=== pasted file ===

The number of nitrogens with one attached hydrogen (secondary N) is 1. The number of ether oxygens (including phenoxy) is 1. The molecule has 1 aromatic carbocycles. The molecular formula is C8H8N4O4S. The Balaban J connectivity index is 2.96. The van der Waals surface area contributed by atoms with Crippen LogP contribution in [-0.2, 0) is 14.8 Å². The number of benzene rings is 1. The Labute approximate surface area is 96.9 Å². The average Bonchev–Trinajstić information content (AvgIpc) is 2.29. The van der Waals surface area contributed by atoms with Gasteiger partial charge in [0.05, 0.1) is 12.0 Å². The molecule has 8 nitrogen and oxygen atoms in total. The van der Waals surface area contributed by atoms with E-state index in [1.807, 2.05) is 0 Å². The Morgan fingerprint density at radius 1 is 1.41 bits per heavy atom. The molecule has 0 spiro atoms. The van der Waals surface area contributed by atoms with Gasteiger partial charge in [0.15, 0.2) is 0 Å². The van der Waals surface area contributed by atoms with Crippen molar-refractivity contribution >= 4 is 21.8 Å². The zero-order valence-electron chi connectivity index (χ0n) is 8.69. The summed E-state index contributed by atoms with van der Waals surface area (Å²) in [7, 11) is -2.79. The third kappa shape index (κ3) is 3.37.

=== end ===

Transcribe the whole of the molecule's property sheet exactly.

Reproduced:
The number of nitrogens with one attached hydrogen (secondary N) is 1. The number of ether oxygens (including phenoxy) is 1. The molecule has 1 aromatic carbocycles. The molecular formula is C8H8N4O4S. The Balaban J connectivity index is 2.96. The van der Waals surface area contributed by atoms with Crippen LogP contribution in [-0.2, 0) is 14.8 Å². The number of benzene rings is 1. The Labute approximate surface area is 96.9 Å². The average Bonchev–Trinajstić information content (AvgIpc) is 2.29. The van der Waals surface area contributed by atoms with Gasteiger partial charge in [0.05, 0.1) is 12.0 Å². The molecule has 8 nitrogen and oxygen atoms in total. The van der Waals surface area contributed by atoms with E-state index in [1.807, 2.05) is 0 Å². The Morgan fingerprint density at radius 1 is 1.41 bits per heavy atom. The molecule has 0 spiro atoms. The van der Waals surface area contributed by atoms with Gasteiger partial charge in [0.15, 0.2) is 0 Å². The van der Waals surface area contributed by atoms with Crippen molar-refractivity contribution >= 4 is 21.8 Å². The zero-order valence-electron chi connectivity index (χ0n) is 8.69. The summed E-state index contributed by atoms with van der Waals surface area (Å²) in [7, 11) is -2.79. The third kappa shape index (κ3) is 3.37.